Human noroviruses are a leading cause of epidemic and endemic acute gastroenteritis worldwide and a leading cause of foodborne illness in the United States. Recently, human intestinal enteroids (HIEs) derived from human small intestinal tissue have been shown to support human norovirus replication. We implemented the HIE system in our laboratory and tested the effect of chlorine and alcohols on human norovirus infectivity. Successful replication was observed for 6 norovirus GII genotypes and was dependent on viral load and genotype of the inoculum. GII.4 viruses had higher replication levels than other genotypes. Regardless of concentration or exposure time, alcohols slightly reduced, but did not completely inactivate, human norovirus. In contrast, complete inactivation of the 3 GII.4 viruses occurred at concentrations as low as 50 ppm of chlorine. Taken together, our data confirm the successful replication of human noroviruses in HIEs and their utility as tools to study norovirus inactivation strategies.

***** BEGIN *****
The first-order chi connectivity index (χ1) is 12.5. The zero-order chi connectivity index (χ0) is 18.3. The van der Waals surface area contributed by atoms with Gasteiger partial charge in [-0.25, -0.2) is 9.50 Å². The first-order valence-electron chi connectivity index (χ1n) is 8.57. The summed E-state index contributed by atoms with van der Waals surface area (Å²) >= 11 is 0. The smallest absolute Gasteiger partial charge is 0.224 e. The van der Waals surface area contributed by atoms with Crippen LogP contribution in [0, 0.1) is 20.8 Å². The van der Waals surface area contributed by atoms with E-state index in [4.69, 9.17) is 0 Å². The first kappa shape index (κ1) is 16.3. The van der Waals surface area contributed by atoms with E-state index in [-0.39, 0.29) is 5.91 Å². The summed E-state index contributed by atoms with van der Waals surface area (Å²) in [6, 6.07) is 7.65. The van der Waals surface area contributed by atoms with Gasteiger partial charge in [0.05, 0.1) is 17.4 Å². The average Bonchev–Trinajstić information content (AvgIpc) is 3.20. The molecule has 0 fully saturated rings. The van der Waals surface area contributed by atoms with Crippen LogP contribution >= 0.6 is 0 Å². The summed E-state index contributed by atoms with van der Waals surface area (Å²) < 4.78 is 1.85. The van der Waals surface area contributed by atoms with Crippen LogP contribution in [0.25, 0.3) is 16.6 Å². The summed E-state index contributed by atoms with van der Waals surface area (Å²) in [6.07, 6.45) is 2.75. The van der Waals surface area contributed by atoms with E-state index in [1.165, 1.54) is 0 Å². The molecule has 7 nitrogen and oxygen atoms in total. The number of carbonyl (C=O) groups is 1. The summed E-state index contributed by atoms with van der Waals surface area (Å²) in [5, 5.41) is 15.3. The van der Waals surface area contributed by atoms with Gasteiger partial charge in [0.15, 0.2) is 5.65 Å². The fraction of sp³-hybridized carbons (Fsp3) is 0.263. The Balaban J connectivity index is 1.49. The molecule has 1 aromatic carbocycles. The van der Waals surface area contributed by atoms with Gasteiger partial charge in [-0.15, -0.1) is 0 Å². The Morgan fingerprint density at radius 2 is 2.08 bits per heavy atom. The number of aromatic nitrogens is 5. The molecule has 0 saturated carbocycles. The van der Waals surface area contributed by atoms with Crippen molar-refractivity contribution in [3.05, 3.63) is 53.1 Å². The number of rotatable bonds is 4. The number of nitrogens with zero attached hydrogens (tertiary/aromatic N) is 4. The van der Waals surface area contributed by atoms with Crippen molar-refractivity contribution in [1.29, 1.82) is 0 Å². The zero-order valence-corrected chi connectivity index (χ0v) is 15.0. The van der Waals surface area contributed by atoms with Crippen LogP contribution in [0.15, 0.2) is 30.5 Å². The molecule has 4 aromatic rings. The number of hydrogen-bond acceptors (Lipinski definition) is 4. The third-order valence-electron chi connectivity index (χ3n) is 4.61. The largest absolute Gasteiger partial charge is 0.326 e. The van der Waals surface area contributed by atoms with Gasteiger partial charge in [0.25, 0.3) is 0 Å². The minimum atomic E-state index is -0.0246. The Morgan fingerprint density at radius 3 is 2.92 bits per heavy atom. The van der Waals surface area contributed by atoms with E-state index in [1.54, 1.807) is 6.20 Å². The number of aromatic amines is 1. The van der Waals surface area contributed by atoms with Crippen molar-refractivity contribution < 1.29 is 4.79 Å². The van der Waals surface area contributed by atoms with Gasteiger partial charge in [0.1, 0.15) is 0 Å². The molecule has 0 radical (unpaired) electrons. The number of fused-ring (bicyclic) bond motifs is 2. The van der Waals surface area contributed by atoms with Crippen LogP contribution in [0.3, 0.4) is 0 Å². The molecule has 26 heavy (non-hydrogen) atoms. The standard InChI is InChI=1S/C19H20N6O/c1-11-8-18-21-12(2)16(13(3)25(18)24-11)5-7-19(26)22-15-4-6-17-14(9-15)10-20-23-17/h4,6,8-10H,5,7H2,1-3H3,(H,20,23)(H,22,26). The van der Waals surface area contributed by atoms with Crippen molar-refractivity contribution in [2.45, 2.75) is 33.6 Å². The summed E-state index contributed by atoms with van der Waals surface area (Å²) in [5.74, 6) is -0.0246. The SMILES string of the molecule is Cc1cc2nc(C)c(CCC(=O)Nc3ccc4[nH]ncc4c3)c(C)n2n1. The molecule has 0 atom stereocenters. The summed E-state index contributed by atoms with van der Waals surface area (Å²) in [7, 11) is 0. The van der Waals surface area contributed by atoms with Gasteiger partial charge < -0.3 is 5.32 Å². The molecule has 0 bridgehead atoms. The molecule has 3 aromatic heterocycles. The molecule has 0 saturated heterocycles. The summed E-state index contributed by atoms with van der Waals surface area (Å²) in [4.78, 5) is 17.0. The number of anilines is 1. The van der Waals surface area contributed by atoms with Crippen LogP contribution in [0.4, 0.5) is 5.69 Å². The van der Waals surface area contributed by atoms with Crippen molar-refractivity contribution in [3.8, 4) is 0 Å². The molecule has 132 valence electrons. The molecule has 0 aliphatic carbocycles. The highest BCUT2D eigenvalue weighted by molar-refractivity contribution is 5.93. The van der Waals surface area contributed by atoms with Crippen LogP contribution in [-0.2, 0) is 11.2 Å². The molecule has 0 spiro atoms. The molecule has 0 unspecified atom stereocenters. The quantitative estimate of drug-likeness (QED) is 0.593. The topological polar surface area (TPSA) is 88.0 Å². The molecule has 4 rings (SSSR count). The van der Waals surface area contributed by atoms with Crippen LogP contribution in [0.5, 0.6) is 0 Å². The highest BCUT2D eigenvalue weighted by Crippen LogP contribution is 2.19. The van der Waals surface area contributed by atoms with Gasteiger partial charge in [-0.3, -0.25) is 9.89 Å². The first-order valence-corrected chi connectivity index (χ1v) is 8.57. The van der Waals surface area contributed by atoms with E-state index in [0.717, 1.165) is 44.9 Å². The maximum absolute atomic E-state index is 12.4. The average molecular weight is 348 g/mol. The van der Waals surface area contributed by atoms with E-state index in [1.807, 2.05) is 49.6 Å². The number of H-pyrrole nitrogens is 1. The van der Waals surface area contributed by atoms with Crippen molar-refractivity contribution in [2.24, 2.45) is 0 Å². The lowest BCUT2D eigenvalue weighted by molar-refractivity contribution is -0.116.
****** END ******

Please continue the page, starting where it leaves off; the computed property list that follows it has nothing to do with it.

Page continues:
Keywords: human intestinal enteroids; inactivation; norovirus; replication; virus inactivation; viruses.